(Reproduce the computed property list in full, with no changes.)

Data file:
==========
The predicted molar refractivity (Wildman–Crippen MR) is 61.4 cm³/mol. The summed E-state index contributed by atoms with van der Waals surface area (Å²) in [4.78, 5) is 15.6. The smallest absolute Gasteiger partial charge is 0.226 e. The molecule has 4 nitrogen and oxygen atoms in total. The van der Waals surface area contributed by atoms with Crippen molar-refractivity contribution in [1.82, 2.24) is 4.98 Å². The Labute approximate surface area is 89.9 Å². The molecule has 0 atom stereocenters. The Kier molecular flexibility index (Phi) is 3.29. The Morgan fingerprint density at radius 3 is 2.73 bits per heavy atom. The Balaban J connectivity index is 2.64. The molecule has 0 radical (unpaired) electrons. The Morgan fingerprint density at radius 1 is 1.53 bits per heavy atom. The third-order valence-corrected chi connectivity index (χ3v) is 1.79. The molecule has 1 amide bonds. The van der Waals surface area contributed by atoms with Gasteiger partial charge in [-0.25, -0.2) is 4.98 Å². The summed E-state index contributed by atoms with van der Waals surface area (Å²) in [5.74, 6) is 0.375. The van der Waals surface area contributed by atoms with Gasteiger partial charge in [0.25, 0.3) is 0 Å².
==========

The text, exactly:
The predicted molar refractivity (Wildman–Crippen MR) is 61.4 cm³/mol. The summed E-state index contributed by atoms with van der Waals surface area (Å²) in [4.78, 5) is 15.6. The smallest absolute Gasteiger partial charge is 0.226 e. The molecule has 4 nitrogen and oxygen atoms in total. The van der Waals surface area contributed by atoms with Crippen molar-refractivity contribution in [1.82, 2.24) is 4.98 Å². The Labute approximate surface area is 89.9 Å². The molecule has 0 atom stereocenters. The Kier molecular flexibility index (Phi) is 3.29. The Morgan fingerprint density at radius 3 is 2.73 bits per heavy atom. The Balaban J connectivity index is 2.64. The molecule has 0 radical (unpaired) electrons. The Morgan fingerprint density at radius 1 is 1.53 bits per heavy atom. The third-order valence-corrected chi connectivity index (χ3v) is 1.79. The molecule has 1 amide bonds. The van der Waals surface area contributed by atoms with Gasteiger partial charge in [-0.25, -0.2) is 4.98 Å². The summed E-state index contributed by atoms with van der Waals surface area (Å²) in [5.74, 6) is 0.375. The van der Waals surface area contributed by atoms with Gasteiger partial charge in [0.25, 0.3) is 0 Å².